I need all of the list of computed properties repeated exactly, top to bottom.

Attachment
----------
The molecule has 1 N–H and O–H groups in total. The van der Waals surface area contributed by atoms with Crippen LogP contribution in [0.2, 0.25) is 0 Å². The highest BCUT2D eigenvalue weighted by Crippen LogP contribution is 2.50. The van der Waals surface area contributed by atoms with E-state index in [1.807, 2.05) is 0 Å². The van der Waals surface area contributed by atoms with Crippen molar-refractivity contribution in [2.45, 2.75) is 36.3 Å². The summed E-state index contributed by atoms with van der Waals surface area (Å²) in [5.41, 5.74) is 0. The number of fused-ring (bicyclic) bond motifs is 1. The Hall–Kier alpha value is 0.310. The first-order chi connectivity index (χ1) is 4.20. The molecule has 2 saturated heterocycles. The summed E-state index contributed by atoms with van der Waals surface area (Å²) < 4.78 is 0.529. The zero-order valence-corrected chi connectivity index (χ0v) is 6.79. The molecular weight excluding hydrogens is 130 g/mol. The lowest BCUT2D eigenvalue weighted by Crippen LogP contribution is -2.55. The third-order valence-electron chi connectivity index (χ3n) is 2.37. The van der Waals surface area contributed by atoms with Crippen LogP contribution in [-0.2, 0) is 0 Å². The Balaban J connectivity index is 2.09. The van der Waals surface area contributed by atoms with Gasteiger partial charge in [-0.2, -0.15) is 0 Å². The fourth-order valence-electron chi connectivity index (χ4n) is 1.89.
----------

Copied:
The molecule has 1 N–H and O–H groups in total. The van der Waals surface area contributed by atoms with Crippen LogP contribution in [0.2, 0.25) is 0 Å². The highest BCUT2D eigenvalue weighted by Crippen LogP contribution is 2.50. The van der Waals surface area contributed by atoms with E-state index in [1.807, 2.05) is 0 Å². The van der Waals surface area contributed by atoms with Crippen molar-refractivity contribution in [2.45, 2.75) is 36.3 Å². The summed E-state index contributed by atoms with van der Waals surface area (Å²) in [5.41, 5.74) is 0. The number of fused-ring (bicyclic) bond motifs is 1. The Hall–Kier alpha value is 0.310. The first-order chi connectivity index (χ1) is 4.20. The molecule has 2 saturated heterocycles. The summed E-state index contributed by atoms with van der Waals surface area (Å²) < 4.78 is 0.529. The zero-order valence-corrected chi connectivity index (χ0v) is 6.79. The molecular weight excluding hydrogens is 130 g/mol. The lowest BCUT2D eigenvalue weighted by Crippen LogP contribution is -2.55. The third-order valence-electron chi connectivity index (χ3n) is 2.37. The van der Waals surface area contributed by atoms with Crippen LogP contribution in [-0.2, 0) is 0 Å². The Balaban J connectivity index is 2.09. The van der Waals surface area contributed by atoms with Gasteiger partial charge in [-0.2, -0.15) is 0 Å². The fourth-order valence-electron chi connectivity index (χ4n) is 1.89.